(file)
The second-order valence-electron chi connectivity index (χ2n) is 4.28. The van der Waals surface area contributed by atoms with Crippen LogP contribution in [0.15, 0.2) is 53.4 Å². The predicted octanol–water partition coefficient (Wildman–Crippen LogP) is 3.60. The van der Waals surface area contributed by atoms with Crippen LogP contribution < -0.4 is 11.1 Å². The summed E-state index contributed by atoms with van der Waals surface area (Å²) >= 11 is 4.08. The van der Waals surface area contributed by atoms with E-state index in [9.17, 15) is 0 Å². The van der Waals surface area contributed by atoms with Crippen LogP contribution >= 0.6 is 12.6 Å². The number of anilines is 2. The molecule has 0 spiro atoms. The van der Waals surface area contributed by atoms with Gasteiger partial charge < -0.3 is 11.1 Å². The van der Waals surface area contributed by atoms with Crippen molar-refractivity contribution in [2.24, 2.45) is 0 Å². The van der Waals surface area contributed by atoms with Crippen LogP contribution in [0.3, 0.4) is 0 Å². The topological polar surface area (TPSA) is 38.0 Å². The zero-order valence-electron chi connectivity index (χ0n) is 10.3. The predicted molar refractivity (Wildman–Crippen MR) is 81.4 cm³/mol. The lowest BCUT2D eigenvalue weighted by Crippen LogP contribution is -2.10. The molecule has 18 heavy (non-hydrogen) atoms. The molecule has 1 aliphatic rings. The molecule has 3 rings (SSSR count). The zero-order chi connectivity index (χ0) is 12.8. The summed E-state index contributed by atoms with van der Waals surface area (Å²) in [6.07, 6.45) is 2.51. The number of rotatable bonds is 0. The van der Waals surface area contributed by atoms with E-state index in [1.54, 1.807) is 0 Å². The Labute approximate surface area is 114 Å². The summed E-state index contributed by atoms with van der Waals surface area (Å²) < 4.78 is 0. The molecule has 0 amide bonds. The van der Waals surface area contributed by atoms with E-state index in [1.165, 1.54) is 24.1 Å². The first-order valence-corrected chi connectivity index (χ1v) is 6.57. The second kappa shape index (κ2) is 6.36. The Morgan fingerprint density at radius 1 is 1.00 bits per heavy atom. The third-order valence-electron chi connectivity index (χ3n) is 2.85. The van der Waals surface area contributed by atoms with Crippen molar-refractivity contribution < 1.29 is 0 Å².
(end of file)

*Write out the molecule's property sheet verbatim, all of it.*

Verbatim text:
The second-order valence-electron chi connectivity index (χ2n) is 4.28. The van der Waals surface area contributed by atoms with Crippen LogP contribution in [0.15, 0.2) is 53.4 Å². The predicted octanol–water partition coefficient (Wildman–Crippen LogP) is 3.60. The van der Waals surface area contributed by atoms with Crippen LogP contribution < -0.4 is 11.1 Å². The summed E-state index contributed by atoms with van der Waals surface area (Å²) >= 11 is 4.08. The van der Waals surface area contributed by atoms with E-state index in [9.17, 15) is 0 Å². The van der Waals surface area contributed by atoms with Crippen LogP contribution >= 0.6 is 12.6 Å². The number of anilines is 2. The molecule has 0 spiro atoms. The van der Waals surface area contributed by atoms with Gasteiger partial charge < -0.3 is 11.1 Å². The van der Waals surface area contributed by atoms with Crippen molar-refractivity contribution in [2.24, 2.45) is 0 Å². The van der Waals surface area contributed by atoms with Crippen LogP contribution in [0.3, 0.4) is 0 Å². The topological polar surface area (TPSA) is 38.0 Å². The zero-order valence-electron chi connectivity index (χ0n) is 10.3. The predicted molar refractivity (Wildman–Crippen MR) is 81.4 cm³/mol. The lowest BCUT2D eigenvalue weighted by Crippen LogP contribution is -2.10. The molecule has 18 heavy (non-hydrogen) atoms. The molecule has 1 aliphatic rings. The molecule has 3 rings (SSSR count). The zero-order chi connectivity index (χ0) is 12.8. The summed E-state index contributed by atoms with van der Waals surface area (Å²) in [6.07, 6.45) is 2.51. The number of rotatable bonds is 0. The van der Waals surface area contributed by atoms with E-state index in [1.54, 1.807) is 0 Å². The Labute approximate surface area is 114 Å². The summed E-state index contributed by atoms with van der Waals surface area (Å²) < 4.78 is 0. The molecule has 0 amide bonds. The van der Waals surface area contributed by atoms with E-state index in [1.165, 1.54) is 24.1 Å². The first-order valence-corrected chi connectivity index (χ1v) is 6.57. The second kappa shape index (κ2) is 6.36. The Morgan fingerprint density at radius 1 is 1.00 bits per heavy atom. The third-order valence-electron chi connectivity index (χ3n) is 2.85. The van der Waals surface area contributed by atoms with Crippen molar-refractivity contribution < 1.29 is 0 Å².